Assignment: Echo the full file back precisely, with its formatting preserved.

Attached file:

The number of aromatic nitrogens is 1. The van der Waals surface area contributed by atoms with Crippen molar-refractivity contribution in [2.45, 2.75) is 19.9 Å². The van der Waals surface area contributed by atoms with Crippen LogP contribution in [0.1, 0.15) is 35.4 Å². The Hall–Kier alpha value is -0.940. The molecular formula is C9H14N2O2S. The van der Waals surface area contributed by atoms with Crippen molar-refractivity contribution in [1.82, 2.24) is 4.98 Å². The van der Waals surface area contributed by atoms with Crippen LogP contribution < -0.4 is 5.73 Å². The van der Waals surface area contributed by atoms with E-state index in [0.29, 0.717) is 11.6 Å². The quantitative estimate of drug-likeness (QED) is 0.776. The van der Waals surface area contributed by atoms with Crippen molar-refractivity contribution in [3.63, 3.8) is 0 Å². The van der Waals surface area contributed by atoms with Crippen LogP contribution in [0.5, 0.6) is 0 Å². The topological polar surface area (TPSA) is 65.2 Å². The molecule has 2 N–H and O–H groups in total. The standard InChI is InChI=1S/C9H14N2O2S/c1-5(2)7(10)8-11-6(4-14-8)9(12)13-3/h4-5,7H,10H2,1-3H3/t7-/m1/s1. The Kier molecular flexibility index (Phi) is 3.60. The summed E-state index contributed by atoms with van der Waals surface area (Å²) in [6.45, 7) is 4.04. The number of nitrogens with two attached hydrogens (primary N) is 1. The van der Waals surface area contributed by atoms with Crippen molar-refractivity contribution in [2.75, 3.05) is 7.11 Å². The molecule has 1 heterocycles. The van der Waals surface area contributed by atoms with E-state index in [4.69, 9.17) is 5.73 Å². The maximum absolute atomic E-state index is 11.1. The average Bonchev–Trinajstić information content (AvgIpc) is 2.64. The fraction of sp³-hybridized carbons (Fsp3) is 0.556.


The number of aromatic nitrogens is 1. The van der Waals surface area contributed by atoms with Crippen molar-refractivity contribution in [2.45, 2.75) is 19.9 Å². The van der Waals surface area contributed by atoms with Crippen LogP contribution in [0.1, 0.15) is 35.4 Å². The Hall–Kier alpha value is -0.940. The molecular formula is C9H14N2O2S. The van der Waals surface area contributed by atoms with Crippen molar-refractivity contribution in [1.82, 2.24) is 4.98 Å². The van der Waals surface area contributed by atoms with Crippen LogP contribution < -0.4 is 5.73 Å². The van der Waals surface area contributed by atoms with E-state index in [0.29, 0.717) is 11.6 Å². The quantitative estimate of drug-likeness (QED) is 0.776. The van der Waals surface area contributed by atoms with Crippen molar-refractivity contribution in [3.63, 3.8) is 0 Å². The van der Waals surface area contributed by atoms with Crippen LogP contribution in [0.5, 0.6) is 0 Å². The topological polar surface area (TPSA) is 65.2 Å². The molecule has 2 N–H and O–H groups in total. The standard InChI is InChI=1S/C9H14N2O2S/c1-5(2)7(10)8-11-6(4-14-8)9(12)13-3/h4-5,7H,10H2,1-3H3/t7-/m1/s1. The Kier molecular flexibility index (Phi) is 3.60. The summed E-state index contributed by atoms with van der Waals surface area (Å²) in [6.45, 7) is 4.04. The number of nitrogens with two attached hydrogens (primary N) is 1. The van der Waals surface area contributed by atoms with Crippen molar-refractivity contribution in [2.75, 3.05) is 7.11 Å². The molecule has 1 heterocycles. The van der Waals surface area contributed by atoms with E-state index in [4.69, 9.17) is 5.73 Å². The maximum absolute atomic E-state index is 11.1. The average Bonchev–Trinajstić information content (AvgIpc) is 2.64. The fraction of sp³-hybridized carbons (Fsp3) is 0.556.